Bitcoins and other cryptocurrencies, although revolutionizing payments, are yet to find haven in some countries like India, China, and Iran, among others, due to non-existent regulatory clarity. Recently, LocalBitcoins.com, a Helinski-based Bitcoin exchange, stopped servicing Iran residents, while the Central Bank in India issued a circular preventing banks from entertaining users buying crypto.
However, LocalEthereum, based in Australia, published a blog explaining how they had dropped the charging fees for buying and selling Ethereum. The blog stated:
“The global war on cash and privacy continues. LocalBitcoins suddenly removed all cash-in-person offers today, without any warning to its users. In response, we’ve reduced the trading fee on cash exchanges to 0%. From today until July 1st, you can buy or sell ETH with cash using LocalEthereum for free.”
Similar to LocalBitcoins, LocalEthereum is a peer-to-peer trading platform of Ethereum. LocalEthereum’s Michael Foster said that LocalBitcoins’ decision had to do with “the new EU directive, which regulated custodian wallet providers”. He also commented:
“LocalBitcoins is based in Finland. We are in Australia. LocalEthereum is fully non-custodial. We hold zero ETH and zero fiat for users — even ETH in escrow is outside our custody (the escrow is a smart contract).”
The decision taken by LocalEthereum would further foster the adoption of cryptocurrencies, especially considering the recent Bitcoin, which pushed the collective market to bullish pastures, including coins like Ethereum, and Bitcoin Cash.
Some users also questioned the legitimacy of cash transactions taking place on LocalEthereum and how it could pose risks of counterfeit currency and other concerns of meeting a buyer in person.
A Reddit user Introspecter commented:
“The peer-to-peer cash-to-crypto economy is our last line of defense to a decentralized future. We all owe LocalEthereum and services like them a tremendous debt of gratitude.”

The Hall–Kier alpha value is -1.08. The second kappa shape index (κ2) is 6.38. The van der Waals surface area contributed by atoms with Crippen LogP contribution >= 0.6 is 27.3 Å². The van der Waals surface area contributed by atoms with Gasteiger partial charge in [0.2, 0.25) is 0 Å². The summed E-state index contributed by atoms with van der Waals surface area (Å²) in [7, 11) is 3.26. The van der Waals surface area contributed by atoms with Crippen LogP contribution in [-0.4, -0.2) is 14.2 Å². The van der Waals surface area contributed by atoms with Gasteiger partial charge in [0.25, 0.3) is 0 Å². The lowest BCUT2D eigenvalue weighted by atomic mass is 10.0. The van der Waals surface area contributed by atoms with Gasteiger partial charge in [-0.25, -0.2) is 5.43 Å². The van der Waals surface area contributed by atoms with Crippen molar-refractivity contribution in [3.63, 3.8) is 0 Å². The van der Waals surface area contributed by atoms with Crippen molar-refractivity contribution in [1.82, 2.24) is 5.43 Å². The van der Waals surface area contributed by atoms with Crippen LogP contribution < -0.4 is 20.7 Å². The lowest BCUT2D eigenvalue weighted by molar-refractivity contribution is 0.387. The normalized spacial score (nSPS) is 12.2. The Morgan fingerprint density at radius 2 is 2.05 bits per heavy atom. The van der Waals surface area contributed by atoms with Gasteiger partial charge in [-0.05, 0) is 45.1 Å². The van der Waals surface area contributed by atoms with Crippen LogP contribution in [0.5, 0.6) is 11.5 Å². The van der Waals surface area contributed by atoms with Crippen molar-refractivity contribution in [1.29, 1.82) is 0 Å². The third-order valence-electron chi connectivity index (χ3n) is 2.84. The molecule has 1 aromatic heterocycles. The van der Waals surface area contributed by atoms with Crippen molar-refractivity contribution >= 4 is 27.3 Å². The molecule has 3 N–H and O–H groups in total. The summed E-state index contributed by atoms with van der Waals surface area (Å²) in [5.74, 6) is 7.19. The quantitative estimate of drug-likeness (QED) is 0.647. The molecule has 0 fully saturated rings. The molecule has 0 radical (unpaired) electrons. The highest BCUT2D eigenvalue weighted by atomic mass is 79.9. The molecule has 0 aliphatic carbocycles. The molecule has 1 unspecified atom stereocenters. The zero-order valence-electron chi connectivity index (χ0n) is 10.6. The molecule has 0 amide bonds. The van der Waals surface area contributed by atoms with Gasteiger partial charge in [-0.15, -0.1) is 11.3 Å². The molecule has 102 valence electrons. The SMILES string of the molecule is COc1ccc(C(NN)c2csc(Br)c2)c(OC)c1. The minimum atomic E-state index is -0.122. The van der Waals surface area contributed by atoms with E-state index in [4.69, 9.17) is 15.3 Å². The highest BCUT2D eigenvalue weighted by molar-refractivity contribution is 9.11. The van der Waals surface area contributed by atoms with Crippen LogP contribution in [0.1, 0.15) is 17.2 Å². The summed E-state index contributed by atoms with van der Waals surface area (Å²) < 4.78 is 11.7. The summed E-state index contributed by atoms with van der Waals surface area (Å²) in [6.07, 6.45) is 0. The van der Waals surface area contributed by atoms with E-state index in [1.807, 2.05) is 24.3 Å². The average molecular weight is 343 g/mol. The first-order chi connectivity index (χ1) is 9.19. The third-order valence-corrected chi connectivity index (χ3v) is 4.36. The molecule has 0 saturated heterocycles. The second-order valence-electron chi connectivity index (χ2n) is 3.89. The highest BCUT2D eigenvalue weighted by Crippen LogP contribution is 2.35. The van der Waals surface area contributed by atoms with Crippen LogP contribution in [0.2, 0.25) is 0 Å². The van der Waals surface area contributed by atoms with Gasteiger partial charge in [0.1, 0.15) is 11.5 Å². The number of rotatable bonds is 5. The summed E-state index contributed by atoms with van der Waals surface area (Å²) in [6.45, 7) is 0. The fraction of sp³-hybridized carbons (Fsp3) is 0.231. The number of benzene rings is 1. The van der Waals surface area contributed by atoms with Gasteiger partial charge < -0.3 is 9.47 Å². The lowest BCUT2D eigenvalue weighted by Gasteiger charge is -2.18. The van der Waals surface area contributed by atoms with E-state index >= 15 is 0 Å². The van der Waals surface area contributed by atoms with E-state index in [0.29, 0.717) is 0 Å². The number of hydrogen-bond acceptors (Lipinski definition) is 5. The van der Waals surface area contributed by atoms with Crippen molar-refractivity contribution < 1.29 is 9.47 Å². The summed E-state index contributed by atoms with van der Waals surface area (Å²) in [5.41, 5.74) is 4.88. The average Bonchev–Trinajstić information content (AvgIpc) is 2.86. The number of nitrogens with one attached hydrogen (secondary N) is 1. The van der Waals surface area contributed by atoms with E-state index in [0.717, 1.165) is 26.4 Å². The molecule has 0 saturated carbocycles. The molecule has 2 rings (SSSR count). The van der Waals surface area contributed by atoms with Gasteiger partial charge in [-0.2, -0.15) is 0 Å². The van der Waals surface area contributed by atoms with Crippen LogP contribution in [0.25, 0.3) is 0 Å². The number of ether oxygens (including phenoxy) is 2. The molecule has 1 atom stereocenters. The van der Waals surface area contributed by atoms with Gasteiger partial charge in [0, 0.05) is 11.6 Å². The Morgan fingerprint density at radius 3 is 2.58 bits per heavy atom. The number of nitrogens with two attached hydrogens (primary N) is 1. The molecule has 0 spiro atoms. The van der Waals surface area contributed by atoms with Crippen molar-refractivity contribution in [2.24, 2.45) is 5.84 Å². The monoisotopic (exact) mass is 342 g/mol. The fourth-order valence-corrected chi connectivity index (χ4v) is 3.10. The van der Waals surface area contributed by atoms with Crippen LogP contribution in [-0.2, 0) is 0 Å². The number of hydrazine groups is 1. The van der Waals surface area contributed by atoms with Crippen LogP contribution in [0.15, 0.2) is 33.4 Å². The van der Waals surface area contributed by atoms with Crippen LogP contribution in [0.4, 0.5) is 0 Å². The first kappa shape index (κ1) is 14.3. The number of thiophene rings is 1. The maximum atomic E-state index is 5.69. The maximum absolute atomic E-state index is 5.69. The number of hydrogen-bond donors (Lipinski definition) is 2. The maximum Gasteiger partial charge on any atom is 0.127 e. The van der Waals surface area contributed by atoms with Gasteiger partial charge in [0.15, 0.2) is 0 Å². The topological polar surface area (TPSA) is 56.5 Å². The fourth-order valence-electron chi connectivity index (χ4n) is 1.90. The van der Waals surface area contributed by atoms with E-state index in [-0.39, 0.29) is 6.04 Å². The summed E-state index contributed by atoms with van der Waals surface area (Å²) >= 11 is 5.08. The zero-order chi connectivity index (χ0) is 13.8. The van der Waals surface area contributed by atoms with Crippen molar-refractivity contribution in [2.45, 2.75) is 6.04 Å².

Ethereum, at press time, was priced at $268 and had a market cap of $28 million. The currency had surged by over 7% in a week.
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Top Losers: Ethereum, XRP, and EOS bleed as crypto-market follows Bitcoin’s lead
The cryptocurrency market has been enjoying an unprecedented bull run over the past few months, a trend that reached its apex when Bitcoin briefly touched the $13,000 mark on Binance. However, on June 27, the market witnessed a trend reversal, with the bears returning to the world of digital assets.
Apart from Bitcoin’s price dropping by over 5% in an hour, popular altcoins like Ethereum, XRP and EOS also suffered a hit in value, with the bears ravaging all coins in the top ten cryptocurrencies club.
At the time of writing, Ethereum had fallen from $331.39 to $321.52 within an hour. This whopping 9.87 percent drop contributed to its market cap settling at $34.35 billion. The second largest cryptocurrency held a 24-hour trading volume of $106.66 million, a decent amount when compared to its figures during the bear market.
A majority of the volume was held by DOBI Exchange, a popular cryptocurrency exchange which controlled $636.38 million of all ETH trade. DOBI was followed by Huobi Global, with a 3.3 percent hold on all Ethereum transaction volumes.
The next altcoin to be affected by the sudden bear market was XRP, which fell by 6.67 percent in the hourly cycle. At press time, XRP was trading at $0.42, a far cry from the $0.47 it was trading at 24 hours ago. The cryptocurrency had a market cap of $18.22 billion and a 24-hour trading volume of $3.27 billion. BW.com, a relatively unknown cryptocurrency platform, controlled a majority of XRP trade with $232.13 million in ETH trading volume.
EOS was the third most affected by the bears’ attack, as the cryptocurrency fell by 3.41 percent in 50 minutes. EOS was trading at $6.446, with a market cap of $5.97 billion. The $5.29 billion trading volume was majorly split between LBank and Huobi Global, both of which recorded 9.48 percent and 5.75 percent in EOS trading volume, respectively.
The sudden market crash was speculated to be a major correction of prices after a sustained period of bullish rise by the coins. This fall coincided with predictions made by popular analysts and traders who had previously claimed that Bitcoin and the rest of the market will go through more bear runs, before they reach their all-time highs.
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